Friday, January 08, 2016

A day in the walk of; something's got to give

I've been without a car for two years exactly. I still believe it's one of the best decisions I've ever made. Tough at first, psychologically, especially in a country where motor vehicles hold much sway in the national psyche, where formal public transport has in the recent past been challenging and underdeveloped, where distances between places are vast. 

Walking has meant much better personal fitness and health, most importantly it's let me get to grips with my city and has meant that, too, I've a much more balanced view of it. When vacuum-packed into an air-conditioned and sterilised car it's easy to believe the photoshopped tourist brochures proclaiming that Cape Town is a world-class tourist destination. That's because the brochures are filled with mostly perfect-looking, perfectly-bronzed people with a perfect set of teeth, also perfectly wealthy. The majority, the reality of this city and country is - always - airbrushed out and made voiceless.

Instead, when walking my city - past the piss, the shit, the vomit and the bleak realities of poverty and social injustice - it becomes glaringly obvious that this city is most likely (I stand to be corrected) one of the world's most unequal cities. Appallingly so.

I began my morning with an 8am dentist appointment at the far end of Sea Point, on the Atlantic Seaboard, where I seem to have spent a lot of time recently. Then I decided to walk back through the neighbourhood, past Green Point, to the licensing department. Renewing my unused driver's license will be a lot easier than having to reapply for it from scratch one day if my circumstances differ.

A magnificent scorcher of a day, from early on. The sense of open space - sky, sea and esplanade - enthralled me, made me want to walk until the very edge of the earth, and then over it. With factor 50+ sunblock slathered on everywhere.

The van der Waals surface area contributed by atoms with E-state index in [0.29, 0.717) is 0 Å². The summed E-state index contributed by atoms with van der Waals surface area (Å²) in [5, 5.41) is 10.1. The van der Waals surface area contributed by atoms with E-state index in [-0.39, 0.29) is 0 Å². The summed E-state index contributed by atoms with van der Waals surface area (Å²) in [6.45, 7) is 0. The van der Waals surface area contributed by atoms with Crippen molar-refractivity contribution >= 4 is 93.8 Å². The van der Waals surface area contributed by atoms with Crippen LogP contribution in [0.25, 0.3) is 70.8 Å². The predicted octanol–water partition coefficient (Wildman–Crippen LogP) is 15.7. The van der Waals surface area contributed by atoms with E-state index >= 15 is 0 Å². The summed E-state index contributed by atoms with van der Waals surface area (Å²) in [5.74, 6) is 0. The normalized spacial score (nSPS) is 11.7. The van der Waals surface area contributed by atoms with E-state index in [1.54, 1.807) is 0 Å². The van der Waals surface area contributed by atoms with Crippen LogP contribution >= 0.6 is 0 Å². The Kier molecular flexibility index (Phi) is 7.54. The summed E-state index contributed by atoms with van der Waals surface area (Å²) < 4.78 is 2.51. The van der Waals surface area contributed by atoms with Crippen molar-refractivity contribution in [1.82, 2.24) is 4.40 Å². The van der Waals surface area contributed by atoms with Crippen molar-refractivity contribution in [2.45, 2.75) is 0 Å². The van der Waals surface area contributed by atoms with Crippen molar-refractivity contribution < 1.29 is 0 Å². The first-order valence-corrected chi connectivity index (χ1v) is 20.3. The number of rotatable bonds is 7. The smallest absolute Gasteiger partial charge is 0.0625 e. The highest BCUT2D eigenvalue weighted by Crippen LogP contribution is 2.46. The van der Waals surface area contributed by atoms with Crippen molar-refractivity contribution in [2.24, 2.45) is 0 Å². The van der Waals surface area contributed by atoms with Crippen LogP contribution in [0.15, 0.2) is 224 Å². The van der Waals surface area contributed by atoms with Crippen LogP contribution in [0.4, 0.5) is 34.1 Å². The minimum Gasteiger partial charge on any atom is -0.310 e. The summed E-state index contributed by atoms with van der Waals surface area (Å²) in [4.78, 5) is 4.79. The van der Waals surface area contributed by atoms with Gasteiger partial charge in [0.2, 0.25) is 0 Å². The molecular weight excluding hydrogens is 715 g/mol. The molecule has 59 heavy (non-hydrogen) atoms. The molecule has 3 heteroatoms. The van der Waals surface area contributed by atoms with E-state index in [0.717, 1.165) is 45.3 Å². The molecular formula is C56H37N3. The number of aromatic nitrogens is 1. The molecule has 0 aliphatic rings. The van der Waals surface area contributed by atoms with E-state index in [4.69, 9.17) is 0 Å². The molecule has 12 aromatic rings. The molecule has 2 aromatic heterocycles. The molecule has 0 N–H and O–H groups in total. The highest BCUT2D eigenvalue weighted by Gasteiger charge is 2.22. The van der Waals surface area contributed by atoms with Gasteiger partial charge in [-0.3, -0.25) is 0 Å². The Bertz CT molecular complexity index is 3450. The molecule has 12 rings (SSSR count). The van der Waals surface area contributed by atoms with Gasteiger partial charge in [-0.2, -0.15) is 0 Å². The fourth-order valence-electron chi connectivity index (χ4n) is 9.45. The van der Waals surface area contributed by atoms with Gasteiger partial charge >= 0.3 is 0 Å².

My sense of freedom was heightened by me knowing that I'd only be back at work next week. I felt even less encumbered while hiding in the shade of a a tree watching hanggliders land.

They'd spiralled down after launching themselves and their selfie sticks and passengers from Signal Hill. I'll take that flight sometime; I'm a fan of birdseye perspectives. On all matters.

The licensing department was a stark reminder of how bleak and hot and ugly and impatient things can be, particularly when dealing with life admin. It cost me three hours, but I left with a sense of satisfaction that I'd ticked a dreaded biggie off.

I'm not one for tourist destinations, especially in season, but the V&A Waterfront was merely a further and decent walk away. I fancied myself slipping into a dark, air-conditioned art movie. Alan Bennet's The Lady in the Van was awesome. Popcorn and mineral water. Cool air on my bare arms and legs, an almost empty cinema; who on earth could possibly want to spend a magnificent day like this indoors? Me.

Technology! Later, at bedtime, my phone informed that I'd taken 17,374 steps over 14.17 km and that I'd burned 732 kcal. And the NSA via Google knew exactly which pavements I'd trodden on. Everything comes at a price, especially when we don't know the exctent of it.

It was a good day spent walking my city. Looking back at this post, my photos are probably as glaringly tourist-brochure orientated as the ones I'm criticising... nevertheless, take it from me that the above is only but a minute glimpse of the reality of Cape Town. This one day in my life - between a dentist (the ability to afford a dentist and to have the medical insurance that I do, even though it's the bottom rung, is another thing) and what I got up to at the V&A - is miles out of the reach of many millions of ordinary South Africans. Roughly 25% of my nation's youth are unemployed.

I'm trying hard not to sink under the weight of these realities, under the reality of all that I have, of the life that I lead. And I'm a mere university lecturer. Without a car. I am so extremely well off, it does not sit comfortably.

This year I will focus on what I can do to, somehow, 'rectify' the imbalance, the inequality in my personal sphere of influence. I've failed so many times befiore that it's not even funny.

Right now all that I know are words. I'll wrnite myself out of the pain and the unbearable weight. As, according to translator André Naffis-Sahely, poet Antjie krog stresses: A writer should not concern themselves as to whether they are read or not, since “one writes so that you don’t die of shame, that you didn't say something when a girl is cut up somewhere in a parking lot and raped … You know that a poem will achieve nothing, but at least you will get through the night. 

Something's got to give. Surely it can't go on like this.

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